For example, I am pretty sure my love affair with beer began at an early age. I grew up on the small dairy farm in northern Wisconsin that my family has farmed for over a century now. When I was young we lived in a trailer across the yard from my grandparents’ house so my Dad did not have to add a commute to his 16 hour days on the farm.  My Dad has run the farm with my Grandpa since he was in his teens, which meant Grandpa was always around.  Before my grandparents moved up to the lake to retire, which meant they stopped working Sundays, they had a bar in the basement with a kegerator. Like any boy of seven or eight I followed my grandpa everywhere. This included what he called Miller time, ironically since he was never a fan of Miller. As a family of German descent beer was never taboo in our house, although my Dad never drank, something about not enough time in the day.

On tap in the basement bar was always G. Heileman’s Old Style, until 1991 when the brewery went Bankrupt and Grandpa claimed it never tasted the same. He was pretty sure they stopped krausening it so he switched to Pabst instead, which was incidentally owned by Stroh brewing as well. As a child the part I loved was pouring the beer into the little pilsner glass he had with lunch.  This experience stuck with me as I went to college and decided to bar-tend to fund my education. Being a long-winded history major, I learned that if you could tell stories people tipped you better. I read as much about beer and liquor history as I could. The more I read, the more I appreciated and I began to dabble in craft beers. I dabbled mostly in gateway beers like Lienenkugel’s, Sam Adams, and yes occasionally even an Old Style. Now 13 years later my obsession has progressed to the point that almost every Saturday I give the tours at Lift Bridge Brewing Company. The more I thought about my own story, the more I was curious to find out what other people’s beer love stories. That is why I would like to build a cultural history of the craft beer movement to find out why, in spite of the odds, so many of us love craft beer.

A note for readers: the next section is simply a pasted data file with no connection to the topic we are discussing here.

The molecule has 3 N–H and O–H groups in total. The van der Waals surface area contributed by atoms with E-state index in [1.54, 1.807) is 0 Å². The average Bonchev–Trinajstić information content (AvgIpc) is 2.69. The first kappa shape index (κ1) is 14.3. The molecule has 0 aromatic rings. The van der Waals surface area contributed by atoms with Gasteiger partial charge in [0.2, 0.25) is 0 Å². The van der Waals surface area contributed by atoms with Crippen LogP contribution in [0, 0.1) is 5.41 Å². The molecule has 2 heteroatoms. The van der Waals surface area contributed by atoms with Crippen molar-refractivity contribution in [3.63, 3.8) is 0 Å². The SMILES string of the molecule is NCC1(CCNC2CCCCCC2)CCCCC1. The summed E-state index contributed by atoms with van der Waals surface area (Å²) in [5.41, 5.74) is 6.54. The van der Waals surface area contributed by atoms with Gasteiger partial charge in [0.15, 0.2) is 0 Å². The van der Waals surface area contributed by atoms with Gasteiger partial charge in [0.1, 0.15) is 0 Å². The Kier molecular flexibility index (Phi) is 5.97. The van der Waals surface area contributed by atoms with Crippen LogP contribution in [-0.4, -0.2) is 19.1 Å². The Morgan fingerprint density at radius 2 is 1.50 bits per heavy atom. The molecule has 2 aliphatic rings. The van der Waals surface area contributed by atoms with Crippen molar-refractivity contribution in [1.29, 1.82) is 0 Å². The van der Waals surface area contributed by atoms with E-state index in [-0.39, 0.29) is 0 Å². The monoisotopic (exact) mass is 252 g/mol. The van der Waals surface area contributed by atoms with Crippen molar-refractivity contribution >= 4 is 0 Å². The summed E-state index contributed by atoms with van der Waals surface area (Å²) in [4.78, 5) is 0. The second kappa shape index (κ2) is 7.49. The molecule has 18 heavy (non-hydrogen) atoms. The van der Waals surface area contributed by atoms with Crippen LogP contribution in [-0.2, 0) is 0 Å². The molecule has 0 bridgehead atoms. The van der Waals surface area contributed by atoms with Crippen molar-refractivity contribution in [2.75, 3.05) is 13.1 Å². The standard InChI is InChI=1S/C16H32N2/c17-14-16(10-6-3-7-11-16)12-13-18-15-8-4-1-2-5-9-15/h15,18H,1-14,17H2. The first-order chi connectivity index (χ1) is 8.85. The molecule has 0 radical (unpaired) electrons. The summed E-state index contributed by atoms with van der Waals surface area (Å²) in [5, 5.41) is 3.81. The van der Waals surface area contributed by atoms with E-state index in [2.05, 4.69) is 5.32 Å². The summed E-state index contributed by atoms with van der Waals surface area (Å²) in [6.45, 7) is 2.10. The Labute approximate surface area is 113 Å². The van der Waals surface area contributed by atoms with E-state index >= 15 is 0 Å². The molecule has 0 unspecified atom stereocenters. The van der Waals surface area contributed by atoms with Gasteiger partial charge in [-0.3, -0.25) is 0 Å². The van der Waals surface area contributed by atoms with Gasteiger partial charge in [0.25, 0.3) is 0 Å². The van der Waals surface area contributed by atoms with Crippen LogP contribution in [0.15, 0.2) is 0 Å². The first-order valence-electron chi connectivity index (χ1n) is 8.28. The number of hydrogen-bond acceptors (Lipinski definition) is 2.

Why do you love beer? Share your story below.



About the author

Justin is an avid beer and brewing historian who loves a good story, especially over a pint. Formerly the tour guide at Lift Bridge Brewing Company before making the long trek down to Florida he now spends his spare time exploring a whole new beer scene. Follow him on twitter @historybrewing or like his page at facebook.com/somehistorybrewing for cool beer history and news.